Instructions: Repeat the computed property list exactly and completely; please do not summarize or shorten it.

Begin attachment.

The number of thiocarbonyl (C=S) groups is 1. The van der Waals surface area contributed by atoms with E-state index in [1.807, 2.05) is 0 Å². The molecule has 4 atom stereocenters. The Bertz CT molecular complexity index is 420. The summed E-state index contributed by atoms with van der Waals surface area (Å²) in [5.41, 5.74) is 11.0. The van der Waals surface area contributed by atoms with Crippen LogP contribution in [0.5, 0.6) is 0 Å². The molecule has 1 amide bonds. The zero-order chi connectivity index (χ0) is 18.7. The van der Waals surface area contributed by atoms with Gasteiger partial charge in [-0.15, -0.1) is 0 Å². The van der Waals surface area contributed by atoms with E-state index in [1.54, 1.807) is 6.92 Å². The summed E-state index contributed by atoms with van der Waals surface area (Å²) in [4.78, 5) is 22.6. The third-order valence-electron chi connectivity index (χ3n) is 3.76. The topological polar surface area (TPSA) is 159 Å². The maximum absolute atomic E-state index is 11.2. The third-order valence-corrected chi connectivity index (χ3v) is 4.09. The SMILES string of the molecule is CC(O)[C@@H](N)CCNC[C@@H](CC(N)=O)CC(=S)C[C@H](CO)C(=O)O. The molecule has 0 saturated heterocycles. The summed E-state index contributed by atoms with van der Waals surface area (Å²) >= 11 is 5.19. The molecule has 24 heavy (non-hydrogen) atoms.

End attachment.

The number of thiocarbonyl (C=S) groups is 1. The van der Waals surface area contributed by atoms with E-state index in [1.807, 2.05) is 0 Å². The molecule has 4 atom stereocenters. The Bertz CT molecular complexity index is 420. The summed E-state index contributed by atoms with van der Waals surface area (Å²) in [5.41, 5.74) is 11.0. The van der Waals surface area contributed by atoms with Crippen LogP contribution in [0.5, 0.6) is 0 Å². The molecule has 1 amide bonds. The zero-order chi connectivity index (χ0) is 18.7. The van der Waals surface area contributed by atoms with Gasteiger partial charge in [-0.15, -0.1) is 0 Å². The van der Waals surface area contributed by atoms with E-state index in [1.54, 1.807) is 6.92 Å². The summed E-state index contributed by atoms with van der Waals surface area (Å²) in [4.78, 5) is 22.6. The third-order valence-electron chi connectivity index (χ3n) is 3.76. The topological polar surface area (TPSA) is 159 Å². The maximum absolute atomic E-state index is 11.2. The third-order valence-corrected chi connectivity index (χ3v) is 4.09. The SMILES string of the molecule is CC(O)[C@@H](N)CCNC[C@@H](CC(N)=O)CC(=S)C[C@H](CO)C(=O)O. The molecule has 0 saturated heterocycles. The summed E-state index contributed by atoms with van der Waals surface area (Å²) >= 11 is 5.19. The molecule has 24 heavy (non-hydrogen) atoms.